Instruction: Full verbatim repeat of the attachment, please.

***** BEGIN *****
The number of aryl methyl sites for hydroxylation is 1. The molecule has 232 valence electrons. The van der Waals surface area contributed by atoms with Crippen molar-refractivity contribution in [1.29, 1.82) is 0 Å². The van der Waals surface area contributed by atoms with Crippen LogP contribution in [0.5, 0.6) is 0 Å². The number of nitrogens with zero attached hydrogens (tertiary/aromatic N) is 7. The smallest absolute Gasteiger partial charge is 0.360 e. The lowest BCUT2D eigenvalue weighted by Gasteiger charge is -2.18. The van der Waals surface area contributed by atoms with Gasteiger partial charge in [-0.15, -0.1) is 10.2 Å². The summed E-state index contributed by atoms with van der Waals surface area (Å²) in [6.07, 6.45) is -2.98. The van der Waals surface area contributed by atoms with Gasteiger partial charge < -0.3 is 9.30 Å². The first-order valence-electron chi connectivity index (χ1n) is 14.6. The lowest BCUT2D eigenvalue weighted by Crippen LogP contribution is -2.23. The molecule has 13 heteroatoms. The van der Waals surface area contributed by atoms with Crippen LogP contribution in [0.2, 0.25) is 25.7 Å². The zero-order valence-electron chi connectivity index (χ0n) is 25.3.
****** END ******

The number of aryl methyl sites for hydroxylation is 1. The molecule has 232 valence electrons. The van der Waals surface area contributed by atoms with Crippen molar-refractivity contribution in [1.29, 1.82) is 0 Å². The van der Waals surface area contributed by atoms with Crippen LogP contribution in [0.5, 0.6) is 0 Å². The number of nitrogens with zero attached hydrogens (tertiary/aromatic N) is 7. The smallest absolute Gasteiger partial charge is 0.360 e. The lowest BCUT2D eigenvalue weighted by Gasteiger charge is -2.18. The van der Waals surface area contributed by atoms with Gasteiger partial charge in [-0.15, -0.1) is 10.2 Å². The summed E-state index contributed by atoms with van der Waals surface area (Å²) in [6.07, 6.45) is -2.98. The van der Waals surface area contributed by atoms with Gasteiger partial charge < -0.3 is 9.30 Å². The first-order valence-electron chi connectivity index (χ1n) is 14.6. The lowest BCUT2D eigenvalue weighted by Crippen LogP contribution is -2.23. The molecule has 13 heteroatoms. The van der Waals surface area contributed by atoms with Crippen LogP contribution in [0.2, 0.25) is 25.7 Å². The zero-order valence-electron chi connectivity index (χ0n) is 25.3.